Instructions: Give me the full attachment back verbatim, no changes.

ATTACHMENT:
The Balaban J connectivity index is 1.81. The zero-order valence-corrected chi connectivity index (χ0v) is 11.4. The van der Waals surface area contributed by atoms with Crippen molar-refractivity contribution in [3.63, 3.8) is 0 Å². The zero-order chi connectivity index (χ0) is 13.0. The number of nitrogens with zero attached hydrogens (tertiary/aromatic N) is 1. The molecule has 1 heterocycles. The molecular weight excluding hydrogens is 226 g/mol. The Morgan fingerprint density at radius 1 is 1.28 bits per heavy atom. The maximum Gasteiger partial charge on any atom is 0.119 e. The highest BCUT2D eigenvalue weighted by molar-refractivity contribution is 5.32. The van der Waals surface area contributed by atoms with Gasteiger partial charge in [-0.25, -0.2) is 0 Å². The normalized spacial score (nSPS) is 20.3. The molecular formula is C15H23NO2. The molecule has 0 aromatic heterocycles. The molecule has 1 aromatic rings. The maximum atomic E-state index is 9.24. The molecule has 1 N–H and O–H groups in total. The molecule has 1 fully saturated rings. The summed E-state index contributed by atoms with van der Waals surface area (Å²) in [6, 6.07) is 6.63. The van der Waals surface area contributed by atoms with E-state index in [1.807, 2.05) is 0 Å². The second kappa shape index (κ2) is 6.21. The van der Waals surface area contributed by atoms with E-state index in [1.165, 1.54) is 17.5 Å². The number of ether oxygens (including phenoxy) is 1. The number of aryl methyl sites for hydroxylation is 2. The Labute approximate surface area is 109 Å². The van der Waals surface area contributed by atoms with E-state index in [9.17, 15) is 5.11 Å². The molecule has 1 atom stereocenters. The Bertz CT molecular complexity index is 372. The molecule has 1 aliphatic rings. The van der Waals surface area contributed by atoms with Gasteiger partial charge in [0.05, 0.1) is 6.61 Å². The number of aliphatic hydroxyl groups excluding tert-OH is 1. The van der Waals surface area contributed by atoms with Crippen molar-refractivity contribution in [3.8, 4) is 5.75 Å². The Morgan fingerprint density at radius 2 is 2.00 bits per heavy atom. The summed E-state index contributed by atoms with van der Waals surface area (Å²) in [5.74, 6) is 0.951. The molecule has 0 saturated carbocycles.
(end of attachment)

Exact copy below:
The Balaban J connectivity index is 1.81. The zero-order valence-corrected chi connectivity index (χ0v) is 11.4. The van der Waals surface area contributed by atoms with Crippen molar-refractivity contribution in [3.63, 3.8) is 0 Å². The zero-order chi connectivity index (χ0) is 13.0. The number of nitrogens with zero attached hydrogens (tertiary/aromatic N) is 1. The molecule has 1 heterocycles. The molecular weight excluding hydrogens is 226 g/mol. The Morgan fingerprint density at radius 1 is 1.28 bits per heavy atom. The maximum Gasteiger partial charge on any atom is 0.119 e. The highest BCUT2D eigenvalue weighted by molar-refractivity contribution is 5.32. The van der Waals surface area contributed by atoms with Gasteiger partial charge in [-0.25, -0.2) is 0 Å². The normalized spacial score (nSPS) is 20.3. The molecular formula is C15H23NO2. The molecule has 0 aromatic heterocycles. The molecule has 1 aromatic rings. The maximum atomic E-state index is 9.24. The molecule has 1 N–H and O–H groups in total. The molecule has 1 fully saturated rings. The summed E-state index contributed by atoms with van der Waals surface area (Å²) in [6, 6.07) is 6.63. The van der Waals surface area contributed by atoms with E-state index in [1.807, 2.05) is 0 Å². The second kappa shape index (κ2) is 6.21. The van der Waals surface area contributed by atoms with E-state index in [1.165, 1.54) is 17.5 Å². The number of ether oxygens (including phenoxy) is 1. The number of aryl methyl sites for hydroxylation is 2. The Labute approximate surface area is 109 Å². The van der Waals surface area contributed by atoms with E-state index in [9.17, 15) is 5.11 Å². The molecule has 1 atom stereocenters. The Bertz CT molecular complexity index is 372. The molecule has 1 aliphatic rings. The van der Waals surface area contributed by atoms with Gasteiger partial charge in [0.05, 0.1) is 6.61 Å². The number of aliphatic hydroxyl groups excluding tert-OH is 1. The van der Waals surface area contributed by atoms with Crippen molar-refractivity contribution in [3.8, 4) is 5.75 Å². The Morgan fingerprint density at radius 2 is 2.00 bits per heavy atom. The summed E-state index contributed by atoms with van der Waals surface area (Å²) in [5.74, 6) is 0.951. The molecule has 0 saturated carbocycles.